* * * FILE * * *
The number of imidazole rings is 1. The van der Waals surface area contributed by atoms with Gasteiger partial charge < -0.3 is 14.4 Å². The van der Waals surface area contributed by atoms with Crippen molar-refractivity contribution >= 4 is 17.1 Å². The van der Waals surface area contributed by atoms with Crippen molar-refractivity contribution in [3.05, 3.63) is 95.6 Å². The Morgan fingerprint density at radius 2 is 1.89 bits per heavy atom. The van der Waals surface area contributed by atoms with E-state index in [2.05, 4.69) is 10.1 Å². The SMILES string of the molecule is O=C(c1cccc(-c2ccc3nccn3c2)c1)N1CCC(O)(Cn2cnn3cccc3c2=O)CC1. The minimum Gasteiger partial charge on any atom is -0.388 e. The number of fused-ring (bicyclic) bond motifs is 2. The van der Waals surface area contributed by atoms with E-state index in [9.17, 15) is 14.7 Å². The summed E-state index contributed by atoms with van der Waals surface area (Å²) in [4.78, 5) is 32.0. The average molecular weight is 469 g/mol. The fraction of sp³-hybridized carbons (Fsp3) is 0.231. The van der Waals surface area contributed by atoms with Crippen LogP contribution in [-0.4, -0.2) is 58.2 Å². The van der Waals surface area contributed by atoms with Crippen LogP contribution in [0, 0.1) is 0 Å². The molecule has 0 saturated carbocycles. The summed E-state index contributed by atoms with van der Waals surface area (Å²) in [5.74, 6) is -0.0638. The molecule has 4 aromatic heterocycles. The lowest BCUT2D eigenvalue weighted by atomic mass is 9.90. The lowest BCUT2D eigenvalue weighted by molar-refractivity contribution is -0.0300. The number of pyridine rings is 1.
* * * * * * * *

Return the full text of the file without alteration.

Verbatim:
The number of imidazole rings is 1. The van der Waals surface area contributed by atoms with Gasteiger partial charge < -0.3 is 14.4 Å². The van der Waals surface area contributed by atoms with Crippen molar-refractivity contribution >= 4 is 17.1 Å². The van der Waals surface area contributed by atoms with Crippen molar-refractivity contribution in [3.05, 3.63) is 95.6 Å². The Morgan fingerprint density at radius 2 is 1.89 bits per heavy atom. The van der Waals surface area contributed by atoms with E-state index in [2.05, 4.69) is 10.1 Å². The SMILES string of the molecule is O=C(c1cccc(-c2ccc3nccn3c2)c1)N1CCC(O)(Cn2cnn3cccc3c2=O)CC1. The minimum Gasteiger partial charge on any atom is -0.388 e. The number of fused-ring (bicyclic) bond motifs is 2. The van der Waals surface area contributed by atoms with E-state index in [9.17, 15) is 14.7 Å². The summed E-state index contributed by atoms with van der Waals surface area (Å²) in [4.78, 5) is 32.0. The average molecular weight is 469 g/mol. The fraction of sp³-hybridized carbons (Fsp3) is 0.231. The van der Waals surface area contributed by atoms with Crippen LogP contribution in [-0.4, -0.2) is 58.2 Å². The van der Waals surface area contributed by atoms with Crippen LogP contribution in [0, 0.1) is 0 Å². The molecule has 0 saturated carbocycles. The summed E-state index contributed by atoms with van der Waals surface area (Å²) in [5.74, 6) is -0.0638. The molecule has 4 aromatic heterocycles. The lowest BCUT2D eigenvalue weighted by atomic mass is 9.90. The lowest BCUT2D eigenvalue weighted by molar-refractivity contribution is -0.0300. The number of pyridine rings is 1.